There are so many sensory experiences along San Jose’s themed shopping and dining district called Santana Row, that it’s understandable why so many first-time visitors might become confused about where they are. In creating Santana Row, some of the world’s best urban experiences were fused, generating a new place that defies categorization. More than a shopping district, it is a community with parks, townhouses and a hotel. Facades of the five-story buildings along the boulevard hint stylistically that Santana Row evolved over the past century. A pseudo art deco frieze atop one of the false fronts heroically declares “DeForest” hinting that some industrial plant once occupied the building in the 1930s. The consistent height of the buildings along its 1500-foot “Main Street” shocks one’s senses after arriving from sprawling Silicon Valley where building height seems constrained only by purpose. Suddenly, you’ve entered an urban canyon as is common in European cities.
Santana Row’s developer set out to redefine the urban neighborhood, by salvaging its best characteristics and filling its street-level spaces with chic shops and gathering spots that would attract upscale tenants and residents. The strategy worked. Santana Row is home to such famous names in fashion as Gucci, Tommy Bahama, Ann Taylor, Burberry and Brooks Brothers. Discriminating diners are attracted to such one-of-a-kind restaurants as Tanglewood where inventive forms of “comfort food” are served in what General Manager Andy O’Day calls “Spirited American Cuisine.” Entrees include such unusual items as “Coca-Cola Braised Pork Belly” or “Buttermilk Fried Wolfe Quail” served with honey-buttered mini biscuits, American culinary legend James Beard’s favorite biscuit.
Just like Tanglewood’s menu, everything about Santana Row is completely new and yet, also, remembered vaguely. We’ve been here before… somewhere in our imagination. That sense of familiarity amidst the surreal is the result of a wholly California invention… the theme park. Santana Row is an adult evolution of the theme park, where an idealized, proverbial environment is created for our enjoyment. It stands to reason that the state where the theme park was invented (Disneyland, 1955) would also extend its affection for whimsy to shopping. Throughout the golden state, shopping is more than what is inside the store. It’s the experience that goes with it.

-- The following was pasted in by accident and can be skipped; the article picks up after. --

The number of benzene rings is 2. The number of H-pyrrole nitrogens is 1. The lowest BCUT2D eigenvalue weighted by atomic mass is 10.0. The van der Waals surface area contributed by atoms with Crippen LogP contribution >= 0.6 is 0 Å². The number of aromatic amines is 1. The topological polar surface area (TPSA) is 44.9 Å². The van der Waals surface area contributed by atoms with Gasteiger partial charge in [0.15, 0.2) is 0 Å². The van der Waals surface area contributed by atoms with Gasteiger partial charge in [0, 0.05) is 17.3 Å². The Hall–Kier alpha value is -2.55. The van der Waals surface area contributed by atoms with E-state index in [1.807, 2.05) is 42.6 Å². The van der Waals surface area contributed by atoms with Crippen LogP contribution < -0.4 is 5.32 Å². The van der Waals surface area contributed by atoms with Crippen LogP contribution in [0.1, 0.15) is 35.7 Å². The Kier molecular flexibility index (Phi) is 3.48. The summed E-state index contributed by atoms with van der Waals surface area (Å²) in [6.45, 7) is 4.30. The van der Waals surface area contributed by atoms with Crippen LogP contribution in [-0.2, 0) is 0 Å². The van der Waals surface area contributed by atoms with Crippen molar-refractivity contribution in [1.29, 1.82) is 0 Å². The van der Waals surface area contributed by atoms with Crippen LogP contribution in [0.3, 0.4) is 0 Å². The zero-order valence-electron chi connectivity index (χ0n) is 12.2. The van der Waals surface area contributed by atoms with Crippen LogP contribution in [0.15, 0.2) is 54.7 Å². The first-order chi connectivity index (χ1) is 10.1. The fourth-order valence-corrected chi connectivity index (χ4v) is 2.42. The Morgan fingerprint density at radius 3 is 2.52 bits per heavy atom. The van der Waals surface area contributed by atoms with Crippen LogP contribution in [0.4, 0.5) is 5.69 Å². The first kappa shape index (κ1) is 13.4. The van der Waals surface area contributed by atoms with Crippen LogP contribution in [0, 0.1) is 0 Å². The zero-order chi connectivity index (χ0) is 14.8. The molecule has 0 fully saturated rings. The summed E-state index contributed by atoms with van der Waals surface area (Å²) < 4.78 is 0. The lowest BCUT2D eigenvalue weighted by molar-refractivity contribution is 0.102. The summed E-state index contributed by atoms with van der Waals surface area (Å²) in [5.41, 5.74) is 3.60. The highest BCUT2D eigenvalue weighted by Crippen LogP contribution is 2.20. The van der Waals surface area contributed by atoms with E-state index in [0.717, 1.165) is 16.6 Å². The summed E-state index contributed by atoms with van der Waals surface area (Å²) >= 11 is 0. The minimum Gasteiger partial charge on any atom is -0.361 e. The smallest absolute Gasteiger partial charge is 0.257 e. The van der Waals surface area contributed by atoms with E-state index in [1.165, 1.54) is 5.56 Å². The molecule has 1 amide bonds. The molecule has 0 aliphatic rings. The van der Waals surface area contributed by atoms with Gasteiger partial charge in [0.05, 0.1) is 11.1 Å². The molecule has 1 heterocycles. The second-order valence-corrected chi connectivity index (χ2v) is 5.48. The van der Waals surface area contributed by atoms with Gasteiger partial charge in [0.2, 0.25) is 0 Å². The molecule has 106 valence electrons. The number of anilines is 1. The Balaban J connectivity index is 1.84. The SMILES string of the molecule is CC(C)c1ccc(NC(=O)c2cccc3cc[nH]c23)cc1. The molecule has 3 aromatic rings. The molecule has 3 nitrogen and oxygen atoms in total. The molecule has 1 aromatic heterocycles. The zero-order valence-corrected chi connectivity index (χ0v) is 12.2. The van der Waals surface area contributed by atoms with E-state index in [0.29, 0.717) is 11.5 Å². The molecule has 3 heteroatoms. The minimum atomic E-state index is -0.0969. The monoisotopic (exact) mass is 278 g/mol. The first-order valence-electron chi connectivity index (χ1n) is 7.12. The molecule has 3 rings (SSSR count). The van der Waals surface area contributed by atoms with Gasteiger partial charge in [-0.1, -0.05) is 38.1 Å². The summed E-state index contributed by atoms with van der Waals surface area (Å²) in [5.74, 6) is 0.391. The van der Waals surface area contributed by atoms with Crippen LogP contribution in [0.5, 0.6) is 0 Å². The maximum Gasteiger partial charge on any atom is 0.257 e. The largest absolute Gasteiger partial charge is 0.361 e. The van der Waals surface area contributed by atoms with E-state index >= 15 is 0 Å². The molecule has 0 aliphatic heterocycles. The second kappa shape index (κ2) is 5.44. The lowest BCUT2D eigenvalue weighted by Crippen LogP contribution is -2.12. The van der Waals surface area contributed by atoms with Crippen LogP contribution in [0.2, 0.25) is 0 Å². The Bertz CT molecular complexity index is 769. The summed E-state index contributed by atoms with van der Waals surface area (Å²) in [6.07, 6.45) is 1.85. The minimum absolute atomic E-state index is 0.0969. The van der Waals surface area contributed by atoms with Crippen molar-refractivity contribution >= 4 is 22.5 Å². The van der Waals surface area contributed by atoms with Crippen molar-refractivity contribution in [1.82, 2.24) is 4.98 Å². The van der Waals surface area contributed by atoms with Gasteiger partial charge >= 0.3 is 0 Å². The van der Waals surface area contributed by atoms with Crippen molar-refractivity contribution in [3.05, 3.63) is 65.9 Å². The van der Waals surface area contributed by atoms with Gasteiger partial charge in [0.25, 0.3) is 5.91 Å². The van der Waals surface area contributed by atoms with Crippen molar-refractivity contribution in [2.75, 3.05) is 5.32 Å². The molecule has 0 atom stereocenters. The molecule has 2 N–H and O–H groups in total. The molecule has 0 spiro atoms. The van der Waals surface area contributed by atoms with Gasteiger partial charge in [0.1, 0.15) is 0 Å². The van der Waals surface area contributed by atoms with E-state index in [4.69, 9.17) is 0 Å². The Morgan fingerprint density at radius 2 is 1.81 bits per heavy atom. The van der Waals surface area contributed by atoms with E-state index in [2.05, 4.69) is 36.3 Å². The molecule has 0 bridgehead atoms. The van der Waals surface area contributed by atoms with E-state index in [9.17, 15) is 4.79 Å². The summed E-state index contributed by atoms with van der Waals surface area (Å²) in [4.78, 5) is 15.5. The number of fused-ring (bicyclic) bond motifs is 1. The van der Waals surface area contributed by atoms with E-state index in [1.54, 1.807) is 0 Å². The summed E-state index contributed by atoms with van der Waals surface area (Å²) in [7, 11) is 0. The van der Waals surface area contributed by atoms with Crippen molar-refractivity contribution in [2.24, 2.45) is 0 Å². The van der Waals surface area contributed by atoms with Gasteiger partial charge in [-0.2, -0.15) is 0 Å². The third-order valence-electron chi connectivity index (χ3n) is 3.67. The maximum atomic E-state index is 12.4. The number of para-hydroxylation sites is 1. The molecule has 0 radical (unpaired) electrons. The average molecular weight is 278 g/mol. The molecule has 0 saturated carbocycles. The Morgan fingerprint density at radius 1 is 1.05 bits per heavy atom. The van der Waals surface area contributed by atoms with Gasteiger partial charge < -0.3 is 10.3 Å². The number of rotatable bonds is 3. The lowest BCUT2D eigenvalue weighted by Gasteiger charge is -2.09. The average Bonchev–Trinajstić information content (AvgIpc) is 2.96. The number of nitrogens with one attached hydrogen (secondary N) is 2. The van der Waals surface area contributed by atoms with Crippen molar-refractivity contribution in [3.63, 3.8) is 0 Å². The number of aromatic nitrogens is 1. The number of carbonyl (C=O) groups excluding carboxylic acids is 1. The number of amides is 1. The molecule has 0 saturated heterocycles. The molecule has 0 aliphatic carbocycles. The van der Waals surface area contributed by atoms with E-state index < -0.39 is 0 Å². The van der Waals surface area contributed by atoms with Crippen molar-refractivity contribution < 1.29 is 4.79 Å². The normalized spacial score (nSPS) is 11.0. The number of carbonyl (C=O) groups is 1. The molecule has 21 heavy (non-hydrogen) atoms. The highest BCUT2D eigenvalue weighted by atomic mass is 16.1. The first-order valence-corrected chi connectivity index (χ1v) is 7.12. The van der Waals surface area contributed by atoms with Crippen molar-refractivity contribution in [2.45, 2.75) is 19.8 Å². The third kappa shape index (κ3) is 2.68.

If San Diego was the birthplace of California, then Old Town San Diego – the city’s historic pueblo dating from 1769 – is the birthplace of themed shopping. Here in 1968, California established a state historic park to preserve its first downtown. Today, 27 early-1800s homes, a one-room school house, the first church in San Diego and government buildings are preserved. Scattered among the historic buildings once-derelict motels and shops have since been transformed into Mission-revival adobes containing 106 shops and 12 art galleries that bring life to the museum-like quiet of the state park by selling colorful south of the border crafts, clothing and treasures. On visiting Old Town, a government official from Mexico was overheard saying to another of his colleagues, “The Americans are even doing Mexico better than us.” Patio restaurants amidst the themed shops resonate with the happy sounds of Mariachi musicians as they entertain diners and stroll beneath columned arbors draped with magenta bougainvillea.
Beyond the limed walls and red tile roofs of Old Town, the maritime history of San Diego (home to the U.S. Navy, America’s tuna fleet, cruise ships and numerous yacht clubs) is celebrated at Seaport Village. A contrast of silvery-black weathered buildings and colorfully painted salt box structures provide a nautical flair along the waterfront. Lushly landscaped paths wind past curio shops and eateries and along San Diego Bay where benches provide good spots to watch passing sailboats and warships.
Further up the California coast in Orange County’s Newport Beach, coastal life is the theme of Fashion Island, an enclave of Mediterranean style with splashing fountains and a signature koi pond. The first impression one has on entering Gary’s Island – one of three local Gary’s stores in the mall – is the brilliance of the apparel’s tropical colors: turquoise and yellow, pink, and lime. While, at Lola Rouge Kids, designer fashionistas aged 6 to 16 go “gahgah” over its trend-setting party wear. Clearly, you’re not in London any more. Though, if you seek more conservative rags to don, explore Orange County’s only Bloomingdale’s or Neiman Marcus among Fashion Island’s 200 specialty stores.
The granddaddy of California’s destination shopping centers is Costa Mesa’s South Coast Plaza. Although sleek South Coast Plaza does not fit categorization as themed shopping, because it is such a favorite of travelers (24 million shoppers a year) it deserves a spot on any review of what makes California shopping special. South Coast Plaza’s distinction is its unusual concentration of the most glamorous names in design: Tiffany & Co., Valentino, CHANEL, St. John, Hermes, Dior, Hugo Boss, Louis Vuitton and Giorgio Armani to name a few (there just isn’t space here to name them all). More than a shopping center, South Coast Plaza’s 280 stores elevate shopping to the level of performance with their showmanship and the center’s five valet parking stations and five concierge desks that will arrange dinner reservations or theater tickets, if you can bear to stop perusing the stores.